Expansion of Vancouver’s pioneering driverless rail network continues.
Vancouver was one of the first cities in the world to adopt driverless trains. The signalling system that made it possible – SelTracTM CBTC – was designed by Thales and implemented in 1985 on the Expo Line. Today, more than 30 years later, Thales continues to support the customer with maintenance, upgrades and extensions to the Metro Vancouver’s growing rapid transit network.
Thales’ role as a dependable partner is underlined by its work on the city’s Canada Line. Opened one hundred days ahead of schedule in 2009, this 19km route provides a vital north-south link across the Metro Vancouver district and incorporates a branch serving Vancouver International Airport. Waterfront station is the interchange station that allows transfer to the Expo Line. Thales implemented driverless SelTracTM CBTC to meet the customer’s requirement for unattended driverless operation and maximum flexibility.
More recently, Thales has implemented SelTracTM CBTC on the SkyTrain Millennium Line Evergreen Extension. Thales’ solution for the 11km extension met the customer’s need for seamless connection with existing SelTracTM CBTC signalling on the Millennium Line, which had been provided by Thales in 2002. Thales adopted a phased implementation strategy to minimise the impact on passengers and service.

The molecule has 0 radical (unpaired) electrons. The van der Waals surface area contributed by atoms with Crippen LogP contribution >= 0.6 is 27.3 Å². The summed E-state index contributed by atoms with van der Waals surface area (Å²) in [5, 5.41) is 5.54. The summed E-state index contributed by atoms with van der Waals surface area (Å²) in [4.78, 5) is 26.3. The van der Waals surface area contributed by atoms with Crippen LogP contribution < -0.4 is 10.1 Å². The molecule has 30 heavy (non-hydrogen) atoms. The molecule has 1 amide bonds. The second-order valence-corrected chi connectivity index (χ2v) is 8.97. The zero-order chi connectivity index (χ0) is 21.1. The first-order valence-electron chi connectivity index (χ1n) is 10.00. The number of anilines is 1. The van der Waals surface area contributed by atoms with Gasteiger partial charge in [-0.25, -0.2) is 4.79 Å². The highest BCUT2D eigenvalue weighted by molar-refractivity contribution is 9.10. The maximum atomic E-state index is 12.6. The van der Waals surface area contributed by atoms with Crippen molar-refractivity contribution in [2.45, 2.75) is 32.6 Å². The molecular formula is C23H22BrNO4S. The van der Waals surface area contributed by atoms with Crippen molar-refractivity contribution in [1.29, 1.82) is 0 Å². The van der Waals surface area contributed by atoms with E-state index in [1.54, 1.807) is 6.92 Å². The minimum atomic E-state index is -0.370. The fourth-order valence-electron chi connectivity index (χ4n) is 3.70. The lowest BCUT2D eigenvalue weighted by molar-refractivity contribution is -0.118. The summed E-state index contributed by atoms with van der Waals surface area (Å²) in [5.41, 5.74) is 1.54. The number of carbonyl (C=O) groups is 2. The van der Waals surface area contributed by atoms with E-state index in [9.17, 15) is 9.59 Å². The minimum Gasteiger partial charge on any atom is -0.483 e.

The Evergreen Extension is a significant expansion of Vancouver’s integrated transportation network and opened in December 2016. To meet the customer’s need for future-proof capacity, the system is capable of running one train every 93 seconds in both directions. The Evergreen Extension is the seventh delivered by Thales on the SkyTrain network.
VANCOUVER FACT FILE
Inaugurated in 1985, the Expo Line was the first driverless CBTC route in the world
Vancouver now has the world's longest fully-automated driverless system
Pioneered in Vancouver, Thales’ SelTrac CBTC has now been deployed in more than 85 lines worldwide